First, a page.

The results are illustrated in Table 2. Our IRLAS-mobile achieves a state-of-the-art accuracy over both the human-designed and auto-generated architectures. As for the inference latency, our IRLAS-mobile can achieve 24 fewer inference latency compared with most auto-generated architectures benefiting from the elegant topology facilitated by our mirror stimuli function. We also further squeeze the number of stacked blocks of IRLAS-mobile and increase conduct a IRLAS-mobile-fast model with a inference speed of 9ms, making our model even faster than human-designed network MobileNetV2. Note that MnasNet [30] was searched directly on ImageNet dataset and need to validate time latency during searching, which is a very resource-exhausted process due to the high training cost on such a large scale dataset. As the shuffle operation, channel split operation and inverted block backbone used in ShuffleNetV2 and MobileNet-224 are not adopted in our search space, we believe our inference speed can be further boosted by introducing them to our searching process.

Method | Latency | Param | Acc (%) |

Inception V1 [28] | - | 6.6M | 69.8 |

MobileNet-224 [14] | 6ms | 4.2M | 70.6 |

ShuffleNet [13] | 10ms | 5M | 70.9 |

MobileNetV2 1.4 [26] | 10ms | 6.9M | 74.7 |

ShuffleNetV2 2 [21] | 6ms | - | 74.9 |

NASNet-A(4 @ 1056) [38] | 23ms | 5.3M | 74.0 |

AmoebaNet-A [25] | 33ms | 5.1M | 74.5 |

PNASNet [19] | 25ms | 5.1M | 74.2 |

DARTS [20] | 55ms | 4.9M | 73.1 |

MnasNet [30] | 11ms | 4.4M | 74.79 |

IRLAS-mobile | 12ms | 4.53M | 75.28 |

IRLAS-mobile-fast | 9ms | 4.93M | 75.15 |

*mobile*setting. The input image size is 224224. The inference latency is validated with 16 batch size on TensorRT framework.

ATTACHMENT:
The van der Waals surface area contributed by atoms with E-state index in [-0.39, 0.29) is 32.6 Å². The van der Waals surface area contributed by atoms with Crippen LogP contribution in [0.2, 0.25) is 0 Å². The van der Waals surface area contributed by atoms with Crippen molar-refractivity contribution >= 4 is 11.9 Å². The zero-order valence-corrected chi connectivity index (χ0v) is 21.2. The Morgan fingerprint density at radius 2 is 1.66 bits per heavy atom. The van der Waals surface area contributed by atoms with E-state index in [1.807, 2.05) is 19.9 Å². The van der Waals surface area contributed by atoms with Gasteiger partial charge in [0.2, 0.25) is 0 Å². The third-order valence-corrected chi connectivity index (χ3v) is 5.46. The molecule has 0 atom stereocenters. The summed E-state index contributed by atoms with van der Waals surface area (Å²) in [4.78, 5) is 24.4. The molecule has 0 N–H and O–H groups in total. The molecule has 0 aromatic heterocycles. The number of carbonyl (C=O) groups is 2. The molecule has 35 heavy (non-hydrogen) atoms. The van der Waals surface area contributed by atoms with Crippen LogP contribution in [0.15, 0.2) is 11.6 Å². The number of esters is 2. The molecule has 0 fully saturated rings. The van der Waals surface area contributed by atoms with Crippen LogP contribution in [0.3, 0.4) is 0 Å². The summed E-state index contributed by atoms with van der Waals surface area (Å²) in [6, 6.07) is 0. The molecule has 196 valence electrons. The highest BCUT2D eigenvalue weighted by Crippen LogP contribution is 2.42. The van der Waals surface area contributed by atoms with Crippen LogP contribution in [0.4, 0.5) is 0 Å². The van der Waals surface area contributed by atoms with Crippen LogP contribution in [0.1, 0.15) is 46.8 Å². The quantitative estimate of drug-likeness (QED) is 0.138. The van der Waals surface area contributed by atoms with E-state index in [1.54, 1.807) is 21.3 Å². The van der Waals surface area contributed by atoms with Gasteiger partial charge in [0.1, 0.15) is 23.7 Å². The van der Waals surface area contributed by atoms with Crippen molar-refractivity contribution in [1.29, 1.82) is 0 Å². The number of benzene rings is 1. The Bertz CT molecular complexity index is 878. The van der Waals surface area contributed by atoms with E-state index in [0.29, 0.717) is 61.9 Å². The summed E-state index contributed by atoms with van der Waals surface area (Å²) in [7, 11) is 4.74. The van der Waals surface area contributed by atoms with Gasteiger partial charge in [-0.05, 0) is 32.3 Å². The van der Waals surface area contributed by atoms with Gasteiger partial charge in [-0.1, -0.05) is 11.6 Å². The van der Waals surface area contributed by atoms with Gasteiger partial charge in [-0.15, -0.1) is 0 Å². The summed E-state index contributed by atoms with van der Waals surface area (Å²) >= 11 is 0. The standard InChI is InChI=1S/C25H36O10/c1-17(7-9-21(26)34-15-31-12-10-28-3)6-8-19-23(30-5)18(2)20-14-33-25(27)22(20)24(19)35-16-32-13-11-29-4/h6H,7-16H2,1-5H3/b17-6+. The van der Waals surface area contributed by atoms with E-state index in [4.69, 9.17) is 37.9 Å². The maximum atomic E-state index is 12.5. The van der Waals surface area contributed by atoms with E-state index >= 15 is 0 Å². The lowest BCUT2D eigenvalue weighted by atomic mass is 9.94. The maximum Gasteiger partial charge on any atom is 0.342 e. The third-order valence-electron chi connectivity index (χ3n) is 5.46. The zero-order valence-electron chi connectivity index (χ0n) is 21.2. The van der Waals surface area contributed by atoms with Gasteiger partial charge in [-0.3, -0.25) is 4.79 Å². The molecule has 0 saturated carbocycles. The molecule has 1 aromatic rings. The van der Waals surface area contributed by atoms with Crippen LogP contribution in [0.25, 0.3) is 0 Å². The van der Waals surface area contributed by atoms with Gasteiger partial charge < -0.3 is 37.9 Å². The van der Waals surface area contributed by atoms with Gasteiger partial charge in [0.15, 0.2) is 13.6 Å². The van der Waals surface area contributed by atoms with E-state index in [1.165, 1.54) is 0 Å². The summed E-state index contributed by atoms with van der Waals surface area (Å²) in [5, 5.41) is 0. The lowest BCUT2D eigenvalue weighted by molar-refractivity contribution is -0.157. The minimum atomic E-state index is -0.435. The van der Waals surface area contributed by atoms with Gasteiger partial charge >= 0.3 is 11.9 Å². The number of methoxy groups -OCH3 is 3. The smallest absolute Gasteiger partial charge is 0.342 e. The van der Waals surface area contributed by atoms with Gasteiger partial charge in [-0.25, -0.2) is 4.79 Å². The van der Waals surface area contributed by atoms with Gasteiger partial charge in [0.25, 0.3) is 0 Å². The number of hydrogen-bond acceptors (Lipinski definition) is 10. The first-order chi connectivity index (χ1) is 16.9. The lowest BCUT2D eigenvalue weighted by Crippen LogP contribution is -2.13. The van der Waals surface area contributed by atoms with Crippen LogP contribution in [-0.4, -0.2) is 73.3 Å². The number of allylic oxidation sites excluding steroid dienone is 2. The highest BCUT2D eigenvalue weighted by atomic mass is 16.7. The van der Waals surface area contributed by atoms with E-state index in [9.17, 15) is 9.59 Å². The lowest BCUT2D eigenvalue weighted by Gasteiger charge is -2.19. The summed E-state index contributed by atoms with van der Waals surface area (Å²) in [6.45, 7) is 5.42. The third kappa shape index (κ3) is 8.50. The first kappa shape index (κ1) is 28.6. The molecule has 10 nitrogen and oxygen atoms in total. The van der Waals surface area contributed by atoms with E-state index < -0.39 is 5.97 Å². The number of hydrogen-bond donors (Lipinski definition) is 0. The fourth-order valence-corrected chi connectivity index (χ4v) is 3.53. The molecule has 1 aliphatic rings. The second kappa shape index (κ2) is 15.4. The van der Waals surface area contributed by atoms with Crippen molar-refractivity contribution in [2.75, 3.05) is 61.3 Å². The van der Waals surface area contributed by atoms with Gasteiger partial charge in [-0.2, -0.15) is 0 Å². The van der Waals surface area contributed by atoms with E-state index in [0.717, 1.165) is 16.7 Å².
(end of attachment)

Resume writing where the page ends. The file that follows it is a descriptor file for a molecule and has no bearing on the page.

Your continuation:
### 4.3 Analysis of Inverse Reinforcement Learning

In this section, we conduct an analysis of inverse reinforcement learning algorithm. As we introduce inverse reinforcement learning to avoid the agent to exhibt preference on the expert network, we compare the output value changes of our mirror stimuli function with those of the feature count by modifying a specific architecture. Here we choose the expert architecture ResNet, and modify it in three ways: , adding a operation before the residual function; , adding a operation after the residual function; , removing the short-cut connection. The results are illustrated in Figure 6 (a). Since and have a minor change in topology than , our mirror stimuli function is able to output relative value change, where the feature count is very sensitive to tiny changes. As a result, comparing to direct feature count, our mirror stimuli function is a more reasonable guidance to avoid the agent to just mimic the expert network, which helps the agent to explore the search space without being overly restricted.

### 4.4 Search Effiency